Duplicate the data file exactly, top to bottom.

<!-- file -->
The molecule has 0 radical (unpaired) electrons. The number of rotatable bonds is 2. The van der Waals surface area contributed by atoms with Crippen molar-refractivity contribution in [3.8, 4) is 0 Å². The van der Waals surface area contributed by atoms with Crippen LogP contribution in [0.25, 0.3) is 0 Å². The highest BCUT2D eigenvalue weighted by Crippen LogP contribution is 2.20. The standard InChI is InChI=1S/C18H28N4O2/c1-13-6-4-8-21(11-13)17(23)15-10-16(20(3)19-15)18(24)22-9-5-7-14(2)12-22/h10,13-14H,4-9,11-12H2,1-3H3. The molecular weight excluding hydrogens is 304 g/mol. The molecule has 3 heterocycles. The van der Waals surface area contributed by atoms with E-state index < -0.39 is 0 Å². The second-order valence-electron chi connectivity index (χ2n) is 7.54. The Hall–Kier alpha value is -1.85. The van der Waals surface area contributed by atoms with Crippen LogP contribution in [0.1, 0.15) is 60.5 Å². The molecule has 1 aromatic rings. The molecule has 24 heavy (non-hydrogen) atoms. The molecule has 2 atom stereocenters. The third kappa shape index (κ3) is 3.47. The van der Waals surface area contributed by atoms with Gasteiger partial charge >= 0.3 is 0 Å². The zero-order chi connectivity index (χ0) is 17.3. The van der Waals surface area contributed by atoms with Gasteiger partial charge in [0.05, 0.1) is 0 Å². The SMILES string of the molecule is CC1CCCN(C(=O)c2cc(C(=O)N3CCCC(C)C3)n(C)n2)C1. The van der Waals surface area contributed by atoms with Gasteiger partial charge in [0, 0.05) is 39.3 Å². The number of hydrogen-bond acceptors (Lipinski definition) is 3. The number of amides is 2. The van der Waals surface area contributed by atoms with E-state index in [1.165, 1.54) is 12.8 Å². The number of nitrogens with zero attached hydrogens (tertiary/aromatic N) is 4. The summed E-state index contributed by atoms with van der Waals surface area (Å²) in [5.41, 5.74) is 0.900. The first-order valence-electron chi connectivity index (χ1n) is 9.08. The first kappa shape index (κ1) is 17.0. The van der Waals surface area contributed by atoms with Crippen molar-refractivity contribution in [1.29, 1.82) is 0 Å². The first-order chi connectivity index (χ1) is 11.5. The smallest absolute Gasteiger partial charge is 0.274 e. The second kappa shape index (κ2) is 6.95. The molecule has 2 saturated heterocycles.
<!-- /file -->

The molecule has 0 radical (unpaired) electrons. The number of rotatable bonds is 2. The van der Waals surface area contributed by atoms with Crippen molar-refractivity contribution in [3.8, 4) is 0 Å². The van der Waals surface area contributed by atoms with Crippen LogP contribution in [0.25, 0.3) is 0 Å². The highest BCUT2D eigenvalue weighted by Crippen LogP contribution is 2.20. The standard InChI is InChI=1S/C18H28N4O2/c1-13-6-4-8-21(11-13)17(23)15-10-16(20(3)19-15)18(24)22-9-5-7-14(2)12-22/h10,13-14H,4-9,11-12H2,1-3H3. The molecular weight excluding hydrogens is 304 g/mol. The molecule has 3 heterocycles. The van der Waals surface area contributed by atoms with E-state index < -0.39 is 0 Å². The second-order valence-electron chi connectivity index (χ2n) is 7.54. The Hall–Kier alpha value is -1.85. The van der Waals surface area contributed by atoms with Crippen LogP contribution in [0.1, 0.15) is 60.5 Å². The molecule has 1 aromatic rings. The molecule has 24 heavy (non-hydrogen) atoms. The molecule has 2 atom stereocenters. The third kappa shape index (κ3) is 3.47. The van der Waals surface area contributed by atoms with Gasteiger partial charge >= 0.3 is 0 Å². The zero-order chi connectivity index (χ0) is 17.3. The van der Waals surface area contributed by atoms with Gasteiger partial charge in [0.05, 0.1) is 0 Å². The SMILES string of the molecule is CC1CCCN(C(=O)c2cc(C(=O)N3CCCC(C)C3)n(C)n2)C1. The van der Waals surface area contributed by atoms with Gasteiger partial charge in [0, 0.05) is 39.3 Å². The number of hydrogen-bond acceptors (Lipinski definition) is 3. The number of amides is 2. The van der Waals surface area contributed by atoms with E-state index in [1.165, 1.54) is 12.8 Å². The number of nitrogens with zero attached hydrogens (tertiary/aromatic N) is 4. The summed E-state index contributed by atoms with van der Waals surface area (Å²) in [5.41, 5.74) is 0.900. The first-order valence-electron chi connectivity index (χ1n) is 9.08. The first kappa shape index (κ1) is 17.0. The van der Waals surface area contributed by atoms with Crippen molar-refractivity contribution in [1.29, 1.82) is 0 Å². The first-order chi connectivity index (χ1) is 11.5. The smallest absolute Gasteiger partial charge is 0.274 e. The second kappa shape index (κ2) is 6.95. The molecule has 2 saturated heterocycles.